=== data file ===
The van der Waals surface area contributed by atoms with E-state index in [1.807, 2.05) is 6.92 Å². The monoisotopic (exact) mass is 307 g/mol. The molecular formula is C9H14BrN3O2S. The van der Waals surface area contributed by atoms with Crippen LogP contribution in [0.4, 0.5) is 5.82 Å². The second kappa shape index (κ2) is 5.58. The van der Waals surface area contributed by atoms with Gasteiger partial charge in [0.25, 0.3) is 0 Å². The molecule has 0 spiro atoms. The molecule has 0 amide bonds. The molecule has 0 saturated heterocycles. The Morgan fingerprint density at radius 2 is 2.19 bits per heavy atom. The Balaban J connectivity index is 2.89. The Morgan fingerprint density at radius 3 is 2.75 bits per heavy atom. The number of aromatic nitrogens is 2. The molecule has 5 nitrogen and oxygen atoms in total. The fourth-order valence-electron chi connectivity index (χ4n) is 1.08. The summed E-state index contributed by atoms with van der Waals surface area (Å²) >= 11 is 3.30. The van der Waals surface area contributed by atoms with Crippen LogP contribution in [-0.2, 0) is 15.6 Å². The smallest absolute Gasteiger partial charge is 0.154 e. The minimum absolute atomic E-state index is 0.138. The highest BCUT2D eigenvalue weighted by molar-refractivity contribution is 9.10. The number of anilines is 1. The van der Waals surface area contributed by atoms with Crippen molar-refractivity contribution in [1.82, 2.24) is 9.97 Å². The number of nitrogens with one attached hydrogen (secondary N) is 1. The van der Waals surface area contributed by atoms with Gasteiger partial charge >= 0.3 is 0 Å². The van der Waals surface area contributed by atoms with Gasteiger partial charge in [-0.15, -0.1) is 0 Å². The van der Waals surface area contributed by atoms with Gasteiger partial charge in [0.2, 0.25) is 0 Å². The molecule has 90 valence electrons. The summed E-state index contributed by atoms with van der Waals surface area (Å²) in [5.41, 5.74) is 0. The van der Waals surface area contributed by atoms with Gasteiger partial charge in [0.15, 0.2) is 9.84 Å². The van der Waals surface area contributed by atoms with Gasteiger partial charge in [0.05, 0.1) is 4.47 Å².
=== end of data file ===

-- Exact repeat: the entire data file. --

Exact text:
The van der Waals surface area contributed by atoms with E-state index in [1.807, 2.05) is 6.92 Å². The monoisotopic (exact) mass is 307 g/mol. The molecular formula is C9H14BrN3O2S. The van der Waals surface area contributed by atoms with Crippen LogP contribution in [0.4, 0.5) is 5.82 Å². The second kappa shape index (κ2) is 5.58. The van der Waals surface area contributed by atoms with Gasteiger partial charge in [0.25, 0.3) is 0 Å². The molecule has 0 spiro atoms. The molecule has 0 amide bonds. The molecule has 0 saturated heterocycles. The Morgan fingerprint density at radius 2 is 2.19 bits per heavy atom. The Balaban J connectivity index is 2.89. The Morgan fingerprint density at radius 3 is 2.75 bits per heavy atom. The number of aromatic nitrogens is 2. The molecule has 5 nitrogen and oxygen atoms in total. The fourth-order valence-electron chi connectivity index (χ4n) is 1.08. The summed E-state index contributed by atoms with van der Waals surface area (Å²) >= 11 is 3.30. The van der Waals surface area contributed by atoms with Crippen LogP contribution in [-0.2, 0) is 15.6 Å². The smallest absolute Gasteiger partial charge is 0.154 e. The minimum absolute atomic E-state index is 0.138. The highest BCUT2D eigenvalue weighted by molar-refractivity contribution is 9.10. The number of anilines is 1. The van der Waals surface area contributed by atoms with Crippen molar-refractivity contribution in [1.82, 2.24) is 9.97 Å². The number of nitrogens with one attached hydrogen (secondary N) is 1. The van der Waals surface area contributed by atoms with Gasteiger partial charge >= 0.3 is 0 Å². The van der Waals surface area contributed by atoms with Gasteiger partial charge in [-0.15, -0.1) is 0 Å². The van der Waals surface area contributed by atoms with Gasteiger partial charge in [0.2, 0.25) is 0 Å². The molecule has 90 valence electrons. The summed E-state index contributed by atoms with van der Waals surface area (Å²) in [5.41, 5.74) is 0. The van der Waals surface area contributed by atoms with Gasteiger partial charge in [0.15, 0.2) is 9.84 Å². The van der Waals surface area contributed by atoms with Gasteiger partial charge in [0.05, 0.1) is 4.47 Å².